Jim Davis began teaching in southwest Missouri as an NCTE and affiliate member, attending his first annual convention in Milwaukee in 1968. Now in his 50th year in our profession, he teaches English education and directs the Iowa Writing Project at the University of Northern Iowa.

Reflections on #nctechat

April #nctechat archiveLast weekend, a spirited discussion ensued during #nctechat on Twitter. With a topic like Politics and Language: Critical Literacy During an Election Year, people are bound to show up and see what others are talking about (you can access the Storify archive here).

From the news media to our own dinner tables, the fear and vitriol that the 2016 election has already churned up has left teachers wondering how they can have productive discussions with their students about the important issues facing our country. But teachers also know that the classroom is where we have a big opportunity to help nurture engaged, responsible citizens. The question is, how do we invite those discussions into our learning community without also inviting resentment and malice towards those with differing viewpoints?

What I saw overwhelmingly in our chat last Sunday was that teachers understand the need to embrace the uncomfortable. That we need to go beyond just  holding mock elections and offering students extra credit to stay up late and watch presidential debates. Instead, we need to look at the ways can critically examine our role as citizens in a democracy – with our students. It’s difficult to do that without discussing controversial and uncomfortable topics.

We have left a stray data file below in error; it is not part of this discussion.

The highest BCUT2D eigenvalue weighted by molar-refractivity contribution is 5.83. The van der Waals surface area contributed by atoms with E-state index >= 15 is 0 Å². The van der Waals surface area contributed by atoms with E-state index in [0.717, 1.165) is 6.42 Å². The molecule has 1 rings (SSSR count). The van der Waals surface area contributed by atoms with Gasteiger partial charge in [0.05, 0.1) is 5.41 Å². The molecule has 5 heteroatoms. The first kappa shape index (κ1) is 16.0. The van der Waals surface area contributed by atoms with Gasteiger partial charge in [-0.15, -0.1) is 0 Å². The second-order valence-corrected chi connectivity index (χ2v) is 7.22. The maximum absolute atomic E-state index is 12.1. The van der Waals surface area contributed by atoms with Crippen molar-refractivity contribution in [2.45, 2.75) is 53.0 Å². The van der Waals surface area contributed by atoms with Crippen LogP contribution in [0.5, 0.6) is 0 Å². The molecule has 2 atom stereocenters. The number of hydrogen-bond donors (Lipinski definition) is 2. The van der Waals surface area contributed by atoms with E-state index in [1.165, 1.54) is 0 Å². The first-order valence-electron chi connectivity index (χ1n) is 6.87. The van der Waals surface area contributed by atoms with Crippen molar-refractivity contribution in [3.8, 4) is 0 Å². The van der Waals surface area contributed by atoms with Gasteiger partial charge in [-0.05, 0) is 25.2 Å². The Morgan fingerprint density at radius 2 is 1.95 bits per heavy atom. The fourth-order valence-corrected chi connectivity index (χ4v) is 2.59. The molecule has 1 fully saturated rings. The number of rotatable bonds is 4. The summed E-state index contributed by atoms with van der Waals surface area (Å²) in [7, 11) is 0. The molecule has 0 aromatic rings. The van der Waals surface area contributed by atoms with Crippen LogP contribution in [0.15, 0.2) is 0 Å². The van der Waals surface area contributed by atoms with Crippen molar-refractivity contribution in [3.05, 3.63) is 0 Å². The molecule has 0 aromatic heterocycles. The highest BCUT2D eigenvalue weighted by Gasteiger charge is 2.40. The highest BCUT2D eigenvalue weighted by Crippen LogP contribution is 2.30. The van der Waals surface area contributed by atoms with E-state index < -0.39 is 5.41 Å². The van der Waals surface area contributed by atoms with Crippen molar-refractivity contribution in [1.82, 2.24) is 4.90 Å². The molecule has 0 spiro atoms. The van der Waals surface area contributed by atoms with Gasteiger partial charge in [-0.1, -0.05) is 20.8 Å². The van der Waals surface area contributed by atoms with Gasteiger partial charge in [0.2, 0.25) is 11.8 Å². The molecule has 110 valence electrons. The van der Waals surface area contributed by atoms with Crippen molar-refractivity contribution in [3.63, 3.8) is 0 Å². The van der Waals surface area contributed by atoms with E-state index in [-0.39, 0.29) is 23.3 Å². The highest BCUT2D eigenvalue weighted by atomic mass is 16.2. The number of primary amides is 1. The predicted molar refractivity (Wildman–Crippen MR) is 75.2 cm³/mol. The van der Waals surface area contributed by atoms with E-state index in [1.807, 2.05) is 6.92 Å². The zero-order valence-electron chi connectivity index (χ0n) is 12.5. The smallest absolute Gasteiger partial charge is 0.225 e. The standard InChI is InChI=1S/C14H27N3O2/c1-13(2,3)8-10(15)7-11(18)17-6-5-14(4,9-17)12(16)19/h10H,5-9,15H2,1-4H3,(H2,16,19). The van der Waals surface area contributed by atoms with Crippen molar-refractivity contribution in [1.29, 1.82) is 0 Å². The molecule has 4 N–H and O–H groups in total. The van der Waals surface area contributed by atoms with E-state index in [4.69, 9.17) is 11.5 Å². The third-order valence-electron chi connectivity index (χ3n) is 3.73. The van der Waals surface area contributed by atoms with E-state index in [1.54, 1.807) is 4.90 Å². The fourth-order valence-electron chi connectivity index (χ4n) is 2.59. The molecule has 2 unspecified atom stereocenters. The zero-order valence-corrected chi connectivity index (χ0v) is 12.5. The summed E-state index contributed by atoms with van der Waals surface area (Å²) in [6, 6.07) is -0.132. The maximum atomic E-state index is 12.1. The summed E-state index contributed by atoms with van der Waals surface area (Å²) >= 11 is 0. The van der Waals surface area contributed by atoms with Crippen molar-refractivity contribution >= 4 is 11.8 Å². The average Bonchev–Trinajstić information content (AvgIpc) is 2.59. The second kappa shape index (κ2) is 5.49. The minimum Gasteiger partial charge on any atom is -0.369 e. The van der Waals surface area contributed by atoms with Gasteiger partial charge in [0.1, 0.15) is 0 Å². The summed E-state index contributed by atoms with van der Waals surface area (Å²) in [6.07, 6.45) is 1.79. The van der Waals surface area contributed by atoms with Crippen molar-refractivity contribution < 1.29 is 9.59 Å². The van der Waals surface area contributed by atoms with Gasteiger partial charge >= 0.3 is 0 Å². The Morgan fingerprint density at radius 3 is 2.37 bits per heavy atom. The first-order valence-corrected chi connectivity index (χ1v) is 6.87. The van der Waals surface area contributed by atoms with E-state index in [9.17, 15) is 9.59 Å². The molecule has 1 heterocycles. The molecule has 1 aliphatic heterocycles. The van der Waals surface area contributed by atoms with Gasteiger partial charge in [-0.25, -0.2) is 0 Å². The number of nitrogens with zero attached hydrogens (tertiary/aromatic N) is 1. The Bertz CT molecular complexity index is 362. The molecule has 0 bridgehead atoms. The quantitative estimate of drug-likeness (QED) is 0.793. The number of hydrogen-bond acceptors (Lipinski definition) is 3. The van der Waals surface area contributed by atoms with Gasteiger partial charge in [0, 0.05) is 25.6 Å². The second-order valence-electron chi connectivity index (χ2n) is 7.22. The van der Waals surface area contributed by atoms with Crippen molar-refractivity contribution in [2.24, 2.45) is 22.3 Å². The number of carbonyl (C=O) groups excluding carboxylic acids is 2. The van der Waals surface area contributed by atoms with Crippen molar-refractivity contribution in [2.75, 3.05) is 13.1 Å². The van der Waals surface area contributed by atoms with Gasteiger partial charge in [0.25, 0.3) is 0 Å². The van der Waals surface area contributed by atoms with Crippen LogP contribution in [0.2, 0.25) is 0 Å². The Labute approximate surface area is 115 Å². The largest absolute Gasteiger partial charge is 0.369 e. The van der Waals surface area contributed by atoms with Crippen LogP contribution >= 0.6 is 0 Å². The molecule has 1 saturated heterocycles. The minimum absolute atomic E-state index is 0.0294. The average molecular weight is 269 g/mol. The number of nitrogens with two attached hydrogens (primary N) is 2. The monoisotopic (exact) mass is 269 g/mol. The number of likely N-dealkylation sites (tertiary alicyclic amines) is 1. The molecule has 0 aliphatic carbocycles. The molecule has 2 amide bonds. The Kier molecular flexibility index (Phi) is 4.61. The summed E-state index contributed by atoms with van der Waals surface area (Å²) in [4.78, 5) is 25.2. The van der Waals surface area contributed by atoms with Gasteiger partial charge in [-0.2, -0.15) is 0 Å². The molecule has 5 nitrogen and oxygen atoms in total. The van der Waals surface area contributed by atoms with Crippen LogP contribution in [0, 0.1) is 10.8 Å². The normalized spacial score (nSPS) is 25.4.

If you want to see some of the resources and important thoughts that were shared last Sunday, I created my own Storify of takeaways from the chat. I hope you will find some of them both useful and inspiring.

Join us for #nctechat this Sunday

April #nctechat During a presidential election year, it’s always difficult to navigate productive class discussions when politics are involved. Though it can be a volatile topic where emotions run high, as teachers we must also recognize that a sense of civic engagement can and should be nurtured in the classroom. If we want the next generation of citizens to be critical thinkers, school can and should be a place where we have those tough, sometimes uncomfortable conversations with our students.

Join our hosts Frank Baker and Kaitlin Popielarz this Sunday at 8 PM ET on Twitter for #nctechat to discuss Politics and Language: Teaching Critical Literacy in an Election Year.

Here is a preview of the questions for the chat:

  • How do you plan to incorporate the election process & political issues in your subject area?
  • What standards are you hoping to meet by incorporating the election process/political issues in your classroom ?
  • How can you use media in the classroom to teach and discuss political issues?
  • How can we encourage students to critically examine media and political rhetoric?
  • How can you provide opportunities for students to be active in local issues and elections in their own communities?
  • In what ways can we empower our students to speak up on political issues that matter to them?
  • How do we prepare ourselves and our students for discussing important but sometimes volatile issues in the classroom?